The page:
Other Medical Malpractice
Injuries from medical mistakes happen in many ways. Every single incident has to be examined on its own to determine the actual reason for the error. The most frequent mistakes occur due to incorrect diagnosis, incorrect prescriptions, nursing malpractice, infections after surgery and not recommending a specialist when the patient’s condition calls for one.
Types of Medical Malpractice
Misdiagnosis occurs routinely. To successfully prosecute a malpractice suit, it must be proven that the mistaken diagnosis caused the injury in question. Failing to diagnose cancer is a good example because delaying cancer treatment has a detrimental effect on the recovery speed and survival rate of cancer patients. An aggressive form of cancer can spread quickly if it isn’t spotted, which requires a more aggressive type of treatment to stop the cancer from moving into the lymph nodes or the brain. The cure rate is significantly lower for later stages of cancer. Advanced cancers have a higher rate of recurrence and mortality. The legal term for this is “increased risk of harm.”
Sometimes, the error in diagnosis doesn’t affect the initial injury. An unseen fracture is an error, but if the fracture is correctly identified shortly thereafter and no additional damage occurred, there would be no basis for a malpractice lawsuit.
You could suffer a horrible adverse reaction if your physician prescribes the wrong drug for your condition. Occasionally, a doctor might not take into account the medications a patient is currently using. If some drugs are taken together, they can cause a severe injury or fatality. Some drugs will render another drug worthless or cause it to trigger the opposite effect than was intended when it was prescribed. This could make the original condition worse or cause a fatality.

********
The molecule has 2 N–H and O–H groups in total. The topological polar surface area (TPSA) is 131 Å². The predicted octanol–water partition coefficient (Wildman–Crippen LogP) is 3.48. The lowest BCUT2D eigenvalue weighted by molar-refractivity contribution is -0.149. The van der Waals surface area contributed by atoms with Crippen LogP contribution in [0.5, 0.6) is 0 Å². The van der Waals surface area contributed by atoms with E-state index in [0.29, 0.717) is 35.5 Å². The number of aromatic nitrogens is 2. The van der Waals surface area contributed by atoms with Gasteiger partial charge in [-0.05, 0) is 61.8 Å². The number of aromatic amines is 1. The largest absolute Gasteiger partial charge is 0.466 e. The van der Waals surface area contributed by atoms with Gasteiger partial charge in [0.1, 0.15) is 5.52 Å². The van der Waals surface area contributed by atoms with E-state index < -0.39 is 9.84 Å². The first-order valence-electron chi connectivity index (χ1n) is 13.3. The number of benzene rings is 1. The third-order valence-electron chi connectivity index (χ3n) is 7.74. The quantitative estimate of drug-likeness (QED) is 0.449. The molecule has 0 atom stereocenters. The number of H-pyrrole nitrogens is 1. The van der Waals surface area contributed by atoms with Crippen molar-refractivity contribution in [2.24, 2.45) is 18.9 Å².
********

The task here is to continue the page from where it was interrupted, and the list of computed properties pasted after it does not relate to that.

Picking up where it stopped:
Hospitals depend on nurses to play a key role in maintaining a patient’s health. Nurses have many responsibilities, including marking the patient’s chart and performing the doctor’s orders. Should a nurse forget a doctor’s instructions or perform them incorrectly, the patient can be harmed irreparably. Incorrectly recording notes on a patient’s chart is another form of malpractice.
If a patient becomes infected during or after a surgery, it is not always a case of negligence. If a doctor doesn’t diagnose the infection in a timely manner and the condition worsens and causes more damage, then the doctor can be charged with negligence. The worst undiagnosed infections are in the chest and abdomen. An infection in either of those areas requires extra vigilance and a careful monitoring of the patient’s temperature, white blood cell count, amount of pus and other conditions. Death or severe disability can result if infections aren’t caught and halted as soon as possible.
Injuries during Birth
As many as 80 percent of all childbirths involve some sort of complication. Most mothers don’t realize that errors during delivery can kill or permanently injure an infant. Errors and malpractice during a birth frequently go unnoticed. Cerebral palsy is one childhood malady that can cause brain damage; it can occur due to excessive force during the delivery. The disability causes children to be unable to control their muscles or the movement of their entire body.
Emergency Room Errors
When a patient goes to the emergency room, the injuries are usually serious and potentially deadly. The highest standard of care must be given in those instances. However, heavy stress and the frantic nature of an emergency room can cause medical professionals to overlook something or make a poor decision.